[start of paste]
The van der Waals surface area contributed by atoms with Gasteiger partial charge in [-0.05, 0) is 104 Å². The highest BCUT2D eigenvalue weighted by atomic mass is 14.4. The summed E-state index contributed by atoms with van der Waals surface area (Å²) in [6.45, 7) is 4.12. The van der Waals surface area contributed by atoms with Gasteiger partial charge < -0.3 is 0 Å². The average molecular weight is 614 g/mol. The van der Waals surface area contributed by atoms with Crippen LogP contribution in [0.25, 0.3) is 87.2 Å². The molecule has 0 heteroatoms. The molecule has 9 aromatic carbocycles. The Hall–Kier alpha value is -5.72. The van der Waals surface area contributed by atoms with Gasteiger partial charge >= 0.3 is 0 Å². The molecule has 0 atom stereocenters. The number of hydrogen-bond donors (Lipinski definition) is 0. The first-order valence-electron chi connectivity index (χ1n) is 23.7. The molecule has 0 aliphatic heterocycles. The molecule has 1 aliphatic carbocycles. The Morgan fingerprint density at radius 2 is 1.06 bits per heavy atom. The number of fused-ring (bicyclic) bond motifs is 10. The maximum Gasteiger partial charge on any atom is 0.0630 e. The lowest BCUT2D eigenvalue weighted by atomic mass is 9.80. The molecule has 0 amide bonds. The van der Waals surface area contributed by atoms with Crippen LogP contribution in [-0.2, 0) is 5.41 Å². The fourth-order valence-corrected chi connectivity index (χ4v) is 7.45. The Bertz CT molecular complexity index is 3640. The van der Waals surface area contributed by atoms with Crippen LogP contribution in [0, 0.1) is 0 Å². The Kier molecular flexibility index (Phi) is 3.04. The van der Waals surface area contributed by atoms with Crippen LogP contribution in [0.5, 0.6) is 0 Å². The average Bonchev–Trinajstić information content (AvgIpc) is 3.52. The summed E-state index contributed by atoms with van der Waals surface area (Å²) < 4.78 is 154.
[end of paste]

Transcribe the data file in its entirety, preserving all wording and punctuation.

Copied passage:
The van der Waals surface area contributed by atoms with Gasteiger partial charge in [-0.05, 0) is 104 Å². The highest BCUT2D eigenvalue weighted by atomic mass is 14.4. The summed E-state index contributed by atoms with van der Waals surface area (Å²) in [6.45, 7) is 4.12. The van der Waals surface area contributed by atoms with Gasteiger partial charge < -0.3 is 0 Å². The average molecular weight is 614 g/mol. The van der Waals surface area contributed by atoms with Crippen LogP contribution in [0.25, 0.3) is 87.2 Å². The molecule has 0 heteroatoms. The molecule has 9 aromatic carbocycles. The Hall–Kier alpha value is -5.72. The van der Waals surface area contributed by atoms with Gasteiger partial charge >= 0.3 is 0 Å². The molecule has 0 atom stereocenters. The number of hydrogen-bond donors (Lipinski definition) is 0. The first-order valence-electron chi connectivity index (χ1n) is 23.7. The molecule has 0 aliphatic heterocycles. The molecule has 1 aliphatic carbocycles. The Morgan fingerprint density at radius 2 is 1.06 bits per heavy atom. The number of fused-ring (bicyclic) bond motifs is 10. The maximum Gasteiger partial charge on any atom is 0.0630 e. The lowest BCUT2D eigenvalue weighted by atomic mass is 9.80. The molecule has 0 amide bonds. The van der Waals surface area contributed by atoms with Crippen LogP contribution in [-0.2, 0) is 5.41 Å². The fourth-order valence-corrected chi connectivity index (χ4v) is 7.45. The Bertz CT molecular complexity index is 3640. The van der Waals surface area contributed by atoms with Crippen LogP contribution in [0, 0.1) is 0 Å². The Kier molecular flexibility index (Phi) is 3.04. The van der Waals surface area contributed by atoms with Crippen LogP contribution in [0.5, 0.6) is 0 Å². The average Bonchev–Trinajstić information content (AvgIpc) is 3.52. The summed E-state index contributed by atoms with van der Waals surface area (Å²) < 4.78 is 154.